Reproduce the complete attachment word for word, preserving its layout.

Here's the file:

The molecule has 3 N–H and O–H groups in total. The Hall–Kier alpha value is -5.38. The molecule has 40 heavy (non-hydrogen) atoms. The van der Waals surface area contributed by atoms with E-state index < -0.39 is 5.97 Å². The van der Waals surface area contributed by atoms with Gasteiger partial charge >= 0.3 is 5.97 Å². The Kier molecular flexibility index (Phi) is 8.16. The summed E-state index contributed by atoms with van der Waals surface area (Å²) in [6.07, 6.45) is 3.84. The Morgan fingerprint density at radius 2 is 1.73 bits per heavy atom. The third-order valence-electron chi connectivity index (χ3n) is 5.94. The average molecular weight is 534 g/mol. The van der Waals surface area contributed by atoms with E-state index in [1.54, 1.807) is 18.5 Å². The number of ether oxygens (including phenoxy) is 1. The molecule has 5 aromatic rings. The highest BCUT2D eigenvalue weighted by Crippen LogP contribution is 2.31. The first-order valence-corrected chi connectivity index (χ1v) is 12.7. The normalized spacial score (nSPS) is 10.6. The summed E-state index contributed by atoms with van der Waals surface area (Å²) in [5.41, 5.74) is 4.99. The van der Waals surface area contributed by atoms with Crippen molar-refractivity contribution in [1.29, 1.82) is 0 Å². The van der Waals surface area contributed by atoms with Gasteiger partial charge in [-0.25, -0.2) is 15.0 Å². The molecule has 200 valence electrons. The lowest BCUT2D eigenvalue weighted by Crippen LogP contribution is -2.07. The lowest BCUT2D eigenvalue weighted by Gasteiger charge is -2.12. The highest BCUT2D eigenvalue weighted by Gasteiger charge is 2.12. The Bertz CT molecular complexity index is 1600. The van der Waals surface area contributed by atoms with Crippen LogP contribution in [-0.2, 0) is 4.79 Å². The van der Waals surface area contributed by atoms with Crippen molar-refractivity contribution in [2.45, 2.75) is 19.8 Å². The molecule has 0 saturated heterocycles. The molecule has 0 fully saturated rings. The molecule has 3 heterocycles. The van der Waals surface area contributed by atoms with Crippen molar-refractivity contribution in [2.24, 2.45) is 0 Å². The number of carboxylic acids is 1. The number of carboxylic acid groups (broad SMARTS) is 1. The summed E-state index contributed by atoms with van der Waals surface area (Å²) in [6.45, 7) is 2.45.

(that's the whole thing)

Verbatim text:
The molecule has 3 N–H and O–H groups in total. The Hall–Kier alpha value is -5.38. The molecule has 40 heavy (non-hydrogen) atoms. The van der Waals surface area contributed by atoms with E-state index < -0.39 is 5.97 Å². The van der Waals surface area contributed by atoms with Gasteiger partial charge >= 0.3 is 5.97 Å². The Kier molecular flexibility index (Phi) is 8.16. The summed E-state index contributed by atoms with van der Waals surface area (Å²) in [6.07, 6.45) is 3.84. The Morgan fingerprint density at radius 2 is 1.73 bits per heavy atom. The third-order valence-electron chi connectivity index (χ3n) is 5.94. The average molecular weight is 534 g/mol. The van der Waals surface area contributed by atoms with E-state index in [1.54, 1.807) is 18.5 Å². The number of ether oxygens (including phenoxy) is 1. The molecule has 5 aromatic rings. The highest BCUT2D eigenvalue weighted by Crippen LogP contribution is 2.31. The first-order valence-corrected chi connectivity index (χ1v) is 12.7. The normalized spacial score (nSPS) is 10.6. The summed E-state index contributed by atoms with van der Waals surface area (Å²) in [5.41, 5.74) is 4.99. The van der Waals surface area contributed by atoms with Crippen molar-refractivity contribution in [1.29, 1.82) is 0 Å². The van der Waals surface area contributed by atoms with Gasteiger partial charge in [-0.25, -0.2) is 15.0 Å². The molecule has 200 valence electrons. The lowest BCUT2D eigenvalue weighted by Crippen LogP contribution is -2.07. The lowest BCUT2D eigenvalue weighted by Gasteiger charge is -2.12. The highest BCUT2D eigenvalue weighted by Gasteiger charge is 2.12. The Bertz CT molecular complexity index is 1600. The van der Waals surface area contributed by atoms with Crippen LogP contribution in [-0.2, 0) is 4.79 Å². The van der Waals surface area contributed by atoms with Crippen molar-refractivity contribution in [2.45, 2.75) is 19.8 Å². The molecule has 0 saturated heterocycles. The molecule has 0 fully saturated rings. The molecule has 3 heterocycles. The van der Waals surface area contributed by atoms with Crippen molar-refractivity contribution in [2.24, 2.45) is 0 Å². The number of carboxylic acids is 1. The number of carboxylic acid groups (broad SMARTS) is 1. The summed E-state index contributed by atoms with van der Waals surface area (Å²) in [6.45, 7) is 2.45.